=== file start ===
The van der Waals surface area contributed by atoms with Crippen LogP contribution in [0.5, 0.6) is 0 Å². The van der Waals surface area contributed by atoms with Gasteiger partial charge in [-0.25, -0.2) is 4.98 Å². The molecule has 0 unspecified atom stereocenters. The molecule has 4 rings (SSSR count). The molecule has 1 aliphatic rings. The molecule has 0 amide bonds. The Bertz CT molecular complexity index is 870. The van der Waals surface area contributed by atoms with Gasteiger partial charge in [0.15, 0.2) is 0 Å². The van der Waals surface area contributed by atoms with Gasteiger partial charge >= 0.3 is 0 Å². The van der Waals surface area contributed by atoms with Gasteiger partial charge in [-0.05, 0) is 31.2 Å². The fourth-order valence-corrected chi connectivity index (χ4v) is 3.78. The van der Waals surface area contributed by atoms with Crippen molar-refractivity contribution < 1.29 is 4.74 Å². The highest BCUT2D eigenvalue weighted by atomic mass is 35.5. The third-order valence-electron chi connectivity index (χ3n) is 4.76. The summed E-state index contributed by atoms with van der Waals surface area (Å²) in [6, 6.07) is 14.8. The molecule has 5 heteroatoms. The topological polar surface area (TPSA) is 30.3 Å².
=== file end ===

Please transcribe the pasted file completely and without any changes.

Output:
The van der Waals surface area contributed by atoms with Crippen LogP contribution in [0.5, 0.6) is 0 Å². The van der Waals surface area contributed by atoms with Gasteiger partial charge in [-0.25, -0.2) is 4.98 Å². The molecule has 0 unspecified atom stereocenters. The molecule has 4 rings (SSSR count). The molecule has 1 aliphatic rings. The molecule has 0 amide bonds. The Bertz CT molecular complexity index is 870. The van der Waals surface area contributed by atoms with Gasteiger partial charge in [0.15, 0.2) is 0 Å². The van der Waals surface area contributed by atoms with Gasteiger partial charge >= 0.3 is 0 Å². The van der Waals surface area contributed by atoms with Gasteiger partial charge in [-0.05, 0) is 31.2 Å². The fourth-order valence-corrected chi connectivity index (χ4v) is 3.78. The van der Waals surface area contributed by atoms with Crippen molar-refractivity contribution < 1.29 is 4.74 Å². The highest BCUT2D eigenvalue weighted by atomic mass is 35.5. The third-order valence-electron chi connectivity index (χ3n) is 4.76. The summed E-state index contributed by atoms with van der Waals surface area (Å²) in [6, 6.07) is 14.8. The molecule has 5 heteroatoms. The topological polar surface area (TPSA) is 30.3 Å².